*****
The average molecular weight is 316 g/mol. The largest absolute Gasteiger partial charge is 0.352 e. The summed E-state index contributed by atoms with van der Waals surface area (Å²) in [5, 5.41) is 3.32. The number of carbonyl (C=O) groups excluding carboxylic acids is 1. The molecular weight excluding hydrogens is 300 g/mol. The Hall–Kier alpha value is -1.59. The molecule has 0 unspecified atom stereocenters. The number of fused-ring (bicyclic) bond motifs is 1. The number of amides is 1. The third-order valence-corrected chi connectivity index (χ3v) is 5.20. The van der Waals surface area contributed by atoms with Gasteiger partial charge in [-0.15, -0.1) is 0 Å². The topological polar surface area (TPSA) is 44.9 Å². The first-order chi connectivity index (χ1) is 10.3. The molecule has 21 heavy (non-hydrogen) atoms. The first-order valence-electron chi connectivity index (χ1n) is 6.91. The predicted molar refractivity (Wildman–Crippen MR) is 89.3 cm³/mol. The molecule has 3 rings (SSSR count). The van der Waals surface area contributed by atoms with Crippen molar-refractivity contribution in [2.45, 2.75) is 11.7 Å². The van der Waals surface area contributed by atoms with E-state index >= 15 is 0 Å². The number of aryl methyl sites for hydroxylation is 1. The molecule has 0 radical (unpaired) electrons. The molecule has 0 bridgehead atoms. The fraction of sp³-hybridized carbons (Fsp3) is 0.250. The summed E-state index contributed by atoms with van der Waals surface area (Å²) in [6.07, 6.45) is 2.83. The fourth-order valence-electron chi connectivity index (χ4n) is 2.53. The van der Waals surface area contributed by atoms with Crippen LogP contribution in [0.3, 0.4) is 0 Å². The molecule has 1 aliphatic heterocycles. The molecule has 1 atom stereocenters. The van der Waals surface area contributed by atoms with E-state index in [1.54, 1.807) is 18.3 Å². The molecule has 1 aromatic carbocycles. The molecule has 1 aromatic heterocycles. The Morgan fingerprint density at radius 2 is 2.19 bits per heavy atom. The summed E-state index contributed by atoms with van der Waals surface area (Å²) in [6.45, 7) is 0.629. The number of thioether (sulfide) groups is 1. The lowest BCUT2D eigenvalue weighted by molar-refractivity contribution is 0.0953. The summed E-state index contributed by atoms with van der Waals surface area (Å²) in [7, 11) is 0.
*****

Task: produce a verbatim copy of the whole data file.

The average molecular weight is 316 g/mol. The largest absolute Gasteiger partial charge is 0.352 e. The summed E-state index contributed by atoms with van der Waals surface area (Å²) in [5, 5.41) is 3.32. The number of carbonyl (C=O) groups excluding carboxylic acids is 1. The molecular weight excluding hydrogens is 300 g/mol. The Hall–Kier alpha value is -1.59. The molecule has 0 unspecified atom stereocenters. The number of fused-ring (bicyclic) bond motifs is 1. The number of amides is 1. The third-order valence-corrected chi connectivity index (χ3v) is 5.20. The van der Waals surface area contributed by atoms with Gasteiger partial charge in [-0.15, -0.1) is 0 Å². The topological polar surface area (TPSA) is 44.9 Å². The first-order chi connectivity index (χ1) is 10.3. The molecule has 21 heavy (non-hydrogen) atoms. The first-order valence-electron chi connectivity index (χ1n) is 6.91. The predicted molar refractivity (Wildman–Crippen MR) is 89.3 cm³/mol. The molecule has 3 rings (SSSR count). The van der Waals surface area contributed by atoms with Crippen molar-refractivity contribution in [2.45, 2.75) is 11.7 Å². The van der Waals surface area contributed by atoms with E-state index >= 15 is 0 Å². The number of aryl methyl sites for hydroxylation is 1. The molecule has 0 radical (unpaired) electrons. The molecule has 0 bridgehead atoms. The fraction of sp³-hybridized carbons (Fsp3) is 0.250. The summed E-state index contributed by atoms with van der Waals surface area (Å²) in [6.07, 6.45) is 2.83. The fourth-order valence-electron chi connectivity index (χ4n) is 2.53. The van der Waals surface area contributed by atoms with Crippen LogP contribution in [0.3, 0.4) is 0 Å². The molecule has 1 aliphatic heterocycles. The molecule has 1 atom stereocenters. The van der Waals surface area contributed by atoms with E-state index in [1.54, 1.807) is 18.3 Å². The molecule has 1 aromatic carbocycles. The molecule has 1 aromatic heterocycles. The Morgan fingerprint density at radius 2 is 2.19 bits per heavy atom. The summed E-state index contributed by atoms with van der Waals surface area (Å²) in [6.45, 7) is 0.629. The number of thioether (sulfide) groups is 1. The lowest BCUT2D eigenvalue weighted by molar-refractivity contribution is 0.0953. The summed E-state index contributed by atoms with van der Waals surface area (Å²) in [7, 11) is 0.